07.03.2010 25 °C
It was an early evening safari into the Rajiv Gandhi National Park at Kabini. The heavy lunch was not helping and the jungle trails ahead were not some of the best. A look above the horizon and the sun was getting the best of you. Most say it was a perfect setting to sight the Big one - Tiger.
We waited for a bit at the beginning of the park to register ourselves for passing the National Park. As we waited, a nip of breeze was in the air and the silence was not too comforting. It was around 3.15PM, the sun was gazing bright at you and the birds were at their loudest best. As we started our drive on the webbed trails in the jungle, we noticed the dryness all around. Mid autumn and controlled burnings of the plantations around the trail was not visually too pleasing, but these were the best conditions to sight the Big One. We were the first vehicle in the forest and it was good as we could catch the mammals in their natural environment, undisturbed, at least till we pass by.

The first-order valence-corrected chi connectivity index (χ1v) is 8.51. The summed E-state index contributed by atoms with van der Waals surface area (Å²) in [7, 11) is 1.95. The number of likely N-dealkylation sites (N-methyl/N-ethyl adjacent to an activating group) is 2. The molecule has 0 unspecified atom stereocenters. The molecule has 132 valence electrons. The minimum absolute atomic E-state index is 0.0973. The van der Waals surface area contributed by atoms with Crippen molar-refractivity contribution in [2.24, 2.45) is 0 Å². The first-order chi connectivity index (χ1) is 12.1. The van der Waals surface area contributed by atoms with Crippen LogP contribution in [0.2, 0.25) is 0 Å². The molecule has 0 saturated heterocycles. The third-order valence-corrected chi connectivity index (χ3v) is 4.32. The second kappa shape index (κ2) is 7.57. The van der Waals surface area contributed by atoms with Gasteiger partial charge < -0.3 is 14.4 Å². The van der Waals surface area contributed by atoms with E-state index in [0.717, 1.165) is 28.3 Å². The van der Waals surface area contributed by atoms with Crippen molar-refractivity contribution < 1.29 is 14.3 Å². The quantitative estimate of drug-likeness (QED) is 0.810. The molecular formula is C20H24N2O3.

10 minutes into our treacherous drive on the rugged roads of the trail, we found some wild elephants who were not happy with our presence. And they made their intentions pretty clear by waving their head from side to side and trumpeting loudly. We spotted another larger male by a tiny waterhole. He too was not happy in our company but watched from a distance.
Quick facts: Only the male Indian Wild Elephants have tusks, the females do not have much to show-off.
As we drove further on our trail, we noticed numerous Chital (Spotted Deer) crossing the road. Our friend and Naturalist, Kuttapan says that this place is in abundance with this kind of herbivores who don't seem too surprised in our company. Although curious, they seemed not surprised at all. Their dotting eyes and continuously moving ears was searching for other predators. For once humans were not in the top of the predator list.